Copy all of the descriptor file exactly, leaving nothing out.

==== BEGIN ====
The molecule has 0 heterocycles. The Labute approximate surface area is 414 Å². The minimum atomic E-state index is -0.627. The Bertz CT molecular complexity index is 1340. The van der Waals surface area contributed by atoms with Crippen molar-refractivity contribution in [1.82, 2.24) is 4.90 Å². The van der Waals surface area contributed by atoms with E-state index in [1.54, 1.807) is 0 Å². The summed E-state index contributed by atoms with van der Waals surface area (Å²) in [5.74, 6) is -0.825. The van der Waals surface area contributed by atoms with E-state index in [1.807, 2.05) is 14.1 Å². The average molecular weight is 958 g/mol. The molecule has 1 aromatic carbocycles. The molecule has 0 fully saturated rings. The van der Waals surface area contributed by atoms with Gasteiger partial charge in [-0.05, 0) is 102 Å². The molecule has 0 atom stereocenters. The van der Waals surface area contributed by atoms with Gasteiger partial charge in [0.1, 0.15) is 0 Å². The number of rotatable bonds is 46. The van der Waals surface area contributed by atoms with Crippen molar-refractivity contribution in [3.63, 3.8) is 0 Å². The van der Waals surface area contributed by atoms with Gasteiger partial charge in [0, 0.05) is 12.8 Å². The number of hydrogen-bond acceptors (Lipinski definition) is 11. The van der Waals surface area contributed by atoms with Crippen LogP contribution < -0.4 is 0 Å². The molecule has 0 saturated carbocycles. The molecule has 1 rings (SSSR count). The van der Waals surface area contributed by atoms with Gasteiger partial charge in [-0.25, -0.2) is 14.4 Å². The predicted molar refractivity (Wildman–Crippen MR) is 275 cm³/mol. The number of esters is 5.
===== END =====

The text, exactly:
The molecule has 0 heterocycles. The Labute approximate surface area is 414 Å². The minimum atomic E-state index is -0.627. The Bertz CT molecular complexity index is 1340. The van der Waals surface area contributed by atoms with Crippen molar-refractivity contribution in [1.82, 2.24) is 4.90 Å². The van der Waals surface area contributed by atoms with E-state index in [1.54, 1.807) is 0 Å². The summed E-state index contributed by atoms with van der Waals surface area (Å²) in [5.74, 6) is -0.825. The van der Waals surface area contributed by atoms with E-state index in [1.807, 2.05) is 14.1 Å². The average molecular weight is 958 g/mol. The molecule has 1 aromatic carbocycles. The molecule has 0 fully saturated rings. The van der Waals surface area contributed by atoms with Gasteiger partial charge in [-0.05, 0) is 102 Å². The molecule has 0 atom stereocenters. The van der Waals surface area contributed by atoms with Gasteiger partial charge in [0.1, 0.15) is 0 Å². The number of rotatable bonds is 46. The van der Waals surface area contributed by atoms with Crippen molar-refractivity contribution in [3.63, 3.8) is 0 Å². The van der Waals surface area contributed by atoms with Gasteiger partial charge in [0, 0.05) is 12.8 Å². The number of hydrogen-bond acceptors (Lipinski definition) is 11. The van der Waals surface area contributed by atoms with Crippen LogP contribution < -0.4 is 0 Å². The molecule has 0 saturated carbocycles. The molecule has 1 rings (SSSR count). The van der Waals surface area contributed by atoms with Gasteiger partial charge in [-0.25, -0.2) is 14.4 Å². The predicted molar refractivity (Wildman–Crippen MR) is 275 cm³/mol. The number of esters is 5.